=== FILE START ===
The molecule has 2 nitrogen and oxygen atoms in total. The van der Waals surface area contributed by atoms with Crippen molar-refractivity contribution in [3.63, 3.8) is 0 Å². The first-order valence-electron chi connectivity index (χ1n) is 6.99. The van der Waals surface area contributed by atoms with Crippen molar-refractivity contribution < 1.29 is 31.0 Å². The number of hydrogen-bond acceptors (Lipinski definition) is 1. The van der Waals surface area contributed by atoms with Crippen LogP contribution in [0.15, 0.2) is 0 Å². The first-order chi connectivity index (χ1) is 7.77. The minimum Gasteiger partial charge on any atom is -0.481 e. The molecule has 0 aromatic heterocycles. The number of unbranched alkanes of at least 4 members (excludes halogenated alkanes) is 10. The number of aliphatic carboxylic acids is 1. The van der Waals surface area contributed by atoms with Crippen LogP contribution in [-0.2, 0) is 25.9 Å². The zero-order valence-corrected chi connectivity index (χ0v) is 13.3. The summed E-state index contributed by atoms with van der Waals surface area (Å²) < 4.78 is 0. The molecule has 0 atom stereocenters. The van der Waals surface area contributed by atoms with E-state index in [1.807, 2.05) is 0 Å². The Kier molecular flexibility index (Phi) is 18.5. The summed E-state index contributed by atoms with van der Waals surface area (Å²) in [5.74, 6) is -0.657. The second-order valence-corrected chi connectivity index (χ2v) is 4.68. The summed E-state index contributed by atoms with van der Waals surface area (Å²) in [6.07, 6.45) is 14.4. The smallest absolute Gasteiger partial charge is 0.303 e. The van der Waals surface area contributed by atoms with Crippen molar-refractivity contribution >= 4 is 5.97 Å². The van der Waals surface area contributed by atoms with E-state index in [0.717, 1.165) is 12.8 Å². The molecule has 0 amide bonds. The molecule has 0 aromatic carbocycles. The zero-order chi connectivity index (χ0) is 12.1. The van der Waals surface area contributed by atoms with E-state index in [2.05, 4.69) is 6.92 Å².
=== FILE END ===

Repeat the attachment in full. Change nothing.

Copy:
The molecule has 2 nitrogen and oxygen atoms in total. The van der Waals surface area contributed by atoms with Crippen molar-refractivity contribution in [3.63, 3.8) is 0 Å². The first-order valence-electron chi connectivity index (χ1n) is 6.99. The van der Waals surface area contributed by atoms with Crippen molar-refractivity contribution < 1.29 is 31.0 Å². The number of hydrogen-bond acceptors (Lipinski definition) is 1. The van der Waals surface area contributed by atoms with Crippen LogP contribution in [0.15, 0.2) is 0 Å². The first-order chi connectivity index (χ1) is 7.77. The minimum Gasteiger partial charge on any atom is -0.481 e. The molecule has 0 aromatic heterocycles. The number of unbranched alkanes of at least 4 members (excludes halogenated alkanes) is 10. The number of aliphatic carboxylic acids is 1. The van der Waals surface area contributed by atoms with Crippen LogP contribution in [-0.2, 0) is 25.9 Å². The zero-order valence-corrected chi connectivity index (χ0v) is 13.3. The summed E-state index contributed by atoms with van der Waals surface area (Å²) < 4.78 is 0. The molecule has 0 atom stereocenters. The van der Waals surface area contributed by atoms with E-state index in [1.807, 2.05) is 0 Å². The Kier molecular flexibility index (Phi) is 18.5. The summed E-state index contributed by atoms with van der Waals surface area (Å²) in [5.74, 6) is -0.657. The second-order valence-corrected chi connectivity index (χ2v) is 4.68. The summed E-state index contributed by atoms with van der Waals surface area (Å²) in [6.07, 6.45) is 14.4. The smallest absolute Gasteiger partial charge is 0.303 e. The van der Waals surface area contributed by atoms with Crippen molar-refractivity contribution >= 4 is 5.97 Å². The van der Waals surface area contributed by atoms with E-state index in [0.717, 1.165) is 12.8 Å². The molecule has 0 amide bonds. The molecule has 0 aromatic carbocycles. The zero-order chi connectivity index (χ0) is 12.1. The van der Waals surface area contributed by atoms with E-state index in [2.05, 4.69) is 6.92 Å².